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Acting Chief Education Officer in the Ministry of Education, Youth and Information, Dr. Kasan Troupe.​
Photo: Donald De La Haye

As the country prepares for the start of the new school year next month, the Ministry of Education, Youth and Information is ensuring that various stakeholders are equipped to meet the challenges brought on by the onset of the coronavirus (COVID-19) pandemic.

School plants were closed on March 13, just days after the first case of COVID-19 was confirmed in Jamaica, with learning continued remotely.

With a recent spike in cases of the virus, the opening of the 2020/21 academic school year, initially scheduled for September 7, has been pushed back to October 5, with a blended approach to learning to be employed.

This involves limited face-to-face engagement, online and offline computer-aided learning, televised learning and the provision of printed learning kits for students without Internet access, the use of the Ministry’s content app and other learning management systems.

Acting Chief Education Officer, Dr. Kasen Troupe, told JIS News that several lessons were learned from schools making the switch to online learning in March, which have informed preparations for the new school year.

“What we have learned is that many of our students and teachers were not fully comfortable with the learning environment, so we had some challenges in terms of maximising the virtual pedagogical skills. Therefore, as a Ministry, we had to move expeditiously in building the capacity of our teachers in that regard,” she noted.

She informed that there were also challenges in terms of cost and access to equipment and devices, and Internet services.

“So, as a Ministry, we had to move expeditiously in supporting our parents and families in need to provide access to the technology. That is why… we would have moved into procuring tablets and laptop computers for our students on the Programme of Advancement Through Health and Education (PATH),” Dr. Troupe noted.

She said the Ministry received further support from the Ministry of Finance and the Public Service, to procure devices for students who are in need but are not on PATH.

To this end, primary schools across the island will be given a total of $50 million to procure tablets for students who do not have access to these devices.

“For our tablets… we will provide at least 109,000 additional devices this year. I can tell you that we have 18,000 tablets already in the school system that we would have given permission for our principals to distribute to our students,” Dr. Troupe said.

“We are getting ready now to distribute another 40,000… by the end of September,” she added.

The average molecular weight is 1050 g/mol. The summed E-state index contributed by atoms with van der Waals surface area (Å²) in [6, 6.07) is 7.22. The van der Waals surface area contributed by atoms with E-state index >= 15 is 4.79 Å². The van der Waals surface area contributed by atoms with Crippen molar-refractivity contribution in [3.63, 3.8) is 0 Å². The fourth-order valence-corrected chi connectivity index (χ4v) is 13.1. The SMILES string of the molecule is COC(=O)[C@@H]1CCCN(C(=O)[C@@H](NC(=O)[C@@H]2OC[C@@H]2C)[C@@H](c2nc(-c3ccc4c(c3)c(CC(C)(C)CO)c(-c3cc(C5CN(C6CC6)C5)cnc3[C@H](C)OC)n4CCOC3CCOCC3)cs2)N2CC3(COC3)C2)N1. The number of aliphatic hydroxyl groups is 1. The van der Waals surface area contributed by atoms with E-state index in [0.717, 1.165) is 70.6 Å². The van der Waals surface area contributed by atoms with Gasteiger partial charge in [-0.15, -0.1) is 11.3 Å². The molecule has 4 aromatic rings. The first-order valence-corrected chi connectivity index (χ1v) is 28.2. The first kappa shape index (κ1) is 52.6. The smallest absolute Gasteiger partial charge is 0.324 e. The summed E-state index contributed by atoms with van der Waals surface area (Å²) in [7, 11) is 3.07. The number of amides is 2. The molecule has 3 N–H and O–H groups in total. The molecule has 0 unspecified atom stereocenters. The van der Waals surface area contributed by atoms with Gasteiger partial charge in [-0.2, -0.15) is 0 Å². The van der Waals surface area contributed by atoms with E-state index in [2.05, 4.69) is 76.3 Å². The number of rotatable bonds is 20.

Students at the secondary level are also being supported, Dr. Troupe told JIS News.

“We would have already distributed and disbursed funds to high schools. Those schools have now been charged to procure laptop computers for the grade 10 to 13 students who are on PATH, and that is ranging from a low of $350,000 to a maximum of about $12 million that we would have given to… our high schools,” she noted.

“We are providing the support in terms of the specs that they should use to guide their procurement plans and also working with the suppliers to make sure that there is economy of scale and to assist them in terms of the waivers that are necessary, if it is they are importing these devises,” she added.

Meanwhile, the capacity of instructional leaders/principals has been strengthened to enable them to lead remotely.

“We had to build the capacity of our principals through the provision of guideline documents that we developed internally at the Ministry level through research and consultations with our international partners. Also, we moved quickly to develop a virtual instructional leadership course through our National College for Educational Leadership (NCEL),” Dr. Troupe noted.

She noted that more than 2,500 principals and senior managers have access to the course.

Teachers are also being prepared, with in excess of 20,000 to date benefiting from virtual courses developed by the Jamaica Teaching Council.

“These activities are ongoing, so we continue to build out our training network,” Dr. Troupe said.

The Ministry also entered into partnership with the United Nations Educational, Scientific and Cultural Organization (UNESCO) to build the virtual pedagogical skills of teachers using the train-the-trainer model.

“So, we have 40 teachers who have just been trained through UNESCO [in] partnership with other partners that delivered the training. They have been certified and they are now writing the course programme to cascade training to the other institutions that would not have participated in those training sessions,” Dr. Troupe said.

“So, we have capacity-building coming from several fronts just to make sure our teachers can successfully navigate this new environment, which would undoubtedly be a part of our future going forward,” she pointed out.

Meanwhile, hundreds of lecturers are benefiting from a training programme implemented by the Ministry in partnership with local and international tertiary institutions.

This is part of the Ministry’s efforts to strengthen the capacity of lecturers at the tertiary level to manage learning management systems and plan lessons and engage students in an online environment.

Delaware State University in the United States of America (USA) is delivering a 16-hour certificate programme to tertiary lecturers in four phases. The first segment was held from July to August, the second is scheduled for October, and the final two sessions will take place in February and May 2021.

More than 3,500 lecturers are expected to benefit from the training.

Dr. Troupe said that the Ministry is pleased to see “how interested our teachers are, our principals are, in building their capacity to navigate this new environment”.

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